A review of things you need to know before you go home on Monday; lower rates, broader incentives, credit card growth stunted, BNPL extends, swaps up, NZD up, & more

A review of things you need to know before you go home on Monday; lower rates, broader incentives, credit card growth stunted, BNPL extends, swaps up, NZD up, & more
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Here are the key things you need to know before you leave work today.

MORTGAGE RATE CHANGES
SBS Bank launched a 3.39% two year 'special'. Both ANZ and SBS Bank now have advertised cash-back programs.

TERM DEPOSIT RATE CHANGES
Nothing to report so far today.

WINNERS & LOSERS IN THE CARD GAME
The stunting of credit cards continues, and the presumption is that buy-now, pay-later schemes are the cause. September credit card balances are virtually unchanged from a year ago, and that is the slowest growth in more than three years. A year ago, this category was growing at more than +5%. Now nothing. Use of these cards is growing (+3.7% pa), but use of them for debt isn't (down -2.5%). You need such a card for BNPL schemes but you don't need them for the interest-bearing transactions. Visa and Mastercard won't mind - they clip the ticket with the merchants based on the transactions (and then shelter their earnings in tax-free offshore havens). It is the banks who are losing out with on the debt side.

CAR SERVICING ADDED TO BUY NOW, PAY LATER SERVICE
Buy now, pay later service provider Laybuy says customers can now service their cars using buy now, pay later. Laybuy says 41 automotive merchants have signed up with it to offer the service. It says people can get their service completed immediately and spread the cost over six equal weekly payment installments.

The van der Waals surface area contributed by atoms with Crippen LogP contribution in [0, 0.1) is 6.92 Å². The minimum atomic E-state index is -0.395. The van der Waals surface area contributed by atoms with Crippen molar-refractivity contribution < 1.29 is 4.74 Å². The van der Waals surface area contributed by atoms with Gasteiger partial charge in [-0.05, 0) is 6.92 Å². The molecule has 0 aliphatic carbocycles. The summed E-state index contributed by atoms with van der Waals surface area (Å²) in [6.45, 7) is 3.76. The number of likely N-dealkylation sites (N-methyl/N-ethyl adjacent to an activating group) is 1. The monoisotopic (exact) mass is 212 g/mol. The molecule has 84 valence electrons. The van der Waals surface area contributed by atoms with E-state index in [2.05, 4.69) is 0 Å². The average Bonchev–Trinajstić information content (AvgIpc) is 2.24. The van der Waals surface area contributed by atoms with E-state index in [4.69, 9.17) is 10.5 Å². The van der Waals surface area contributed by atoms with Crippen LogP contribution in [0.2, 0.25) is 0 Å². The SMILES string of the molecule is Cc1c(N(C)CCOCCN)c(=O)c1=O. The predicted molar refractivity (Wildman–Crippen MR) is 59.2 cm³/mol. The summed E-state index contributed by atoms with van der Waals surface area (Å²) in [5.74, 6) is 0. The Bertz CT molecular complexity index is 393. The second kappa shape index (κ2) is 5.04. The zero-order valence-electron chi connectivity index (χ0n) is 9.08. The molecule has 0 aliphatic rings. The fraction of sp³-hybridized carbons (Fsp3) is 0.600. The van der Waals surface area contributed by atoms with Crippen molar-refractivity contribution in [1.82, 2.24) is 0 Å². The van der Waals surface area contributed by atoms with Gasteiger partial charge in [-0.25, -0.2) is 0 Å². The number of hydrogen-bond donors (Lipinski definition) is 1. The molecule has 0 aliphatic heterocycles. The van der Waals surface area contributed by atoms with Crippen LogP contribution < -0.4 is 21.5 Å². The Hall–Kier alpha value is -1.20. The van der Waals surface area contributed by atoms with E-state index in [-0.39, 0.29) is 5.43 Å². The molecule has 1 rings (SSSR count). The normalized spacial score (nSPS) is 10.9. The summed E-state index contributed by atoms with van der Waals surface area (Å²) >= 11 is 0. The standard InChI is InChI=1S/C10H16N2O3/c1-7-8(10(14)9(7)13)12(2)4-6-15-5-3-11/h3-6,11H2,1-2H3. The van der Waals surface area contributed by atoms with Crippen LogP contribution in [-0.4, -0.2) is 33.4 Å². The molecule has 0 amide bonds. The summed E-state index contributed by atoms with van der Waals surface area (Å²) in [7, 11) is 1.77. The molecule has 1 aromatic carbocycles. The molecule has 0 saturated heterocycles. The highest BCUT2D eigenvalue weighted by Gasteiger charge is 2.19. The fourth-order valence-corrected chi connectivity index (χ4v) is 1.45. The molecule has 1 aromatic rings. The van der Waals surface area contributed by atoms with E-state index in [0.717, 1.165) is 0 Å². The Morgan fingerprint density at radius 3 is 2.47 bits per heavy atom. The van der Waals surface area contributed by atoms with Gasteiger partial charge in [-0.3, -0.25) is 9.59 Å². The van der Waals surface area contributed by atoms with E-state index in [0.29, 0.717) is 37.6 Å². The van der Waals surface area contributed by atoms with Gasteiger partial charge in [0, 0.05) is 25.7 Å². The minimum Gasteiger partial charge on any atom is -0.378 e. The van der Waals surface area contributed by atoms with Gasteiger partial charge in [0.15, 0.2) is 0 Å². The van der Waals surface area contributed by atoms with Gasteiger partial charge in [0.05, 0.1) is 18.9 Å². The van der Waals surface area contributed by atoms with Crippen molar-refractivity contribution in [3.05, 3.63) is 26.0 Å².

BURNED OUT?
In Australia, coal prices contnue to retreat. Thermal coal is down more than metallurgical coal, but both are down sharply.

TOPPED OUT?
In China, house price growth fell again in September according to official data out today. There are reports of heavy discounting by developers and those effects won't come through in the offical data for while yet.

SHRINKING
Japanese merchandise exports fell more than -5% in September, a bit more than expected but less that the -8% they fell in August. It's only a little thing, but the outlier here is New Zealand. Japan's exports to us were up +19% and imports from us down -14%. That put the trade between us in September into balance. For the half year to September, New Zealand ran a sizable merchandise trade surplus with Japan.

SWAP RATES KEEP ON RISING
Wholesale swap rates are still rising and steepening. The two year is up another +2 bps today, the five year is up +3 bps, and the ten year is up another +4 bps. The 90-day bank bill rate dipped -1 bp to 1.04%. Australian swap rates are lower today by -1 bp. The Aussie Govt 10yr is up +3 bps to 1.14%. The China Govt 10yr is up +3 bps at 3.21% and that is a big move in the context of recent stability. The NZ Govt 10 yr is also up +2 bps at 1.26%. The UST 10yr yield is unchanged at 1.75%.

NZ DOLLAR FIRM
The Kiwi dollar is up further today and just on 64 USc. Against the Aussie we are also firmer at 93.23 AU cents. Against the euro we are up at 57.4 euro cents. That means the TWI-5 has risen to 68.9 and a new monthly high.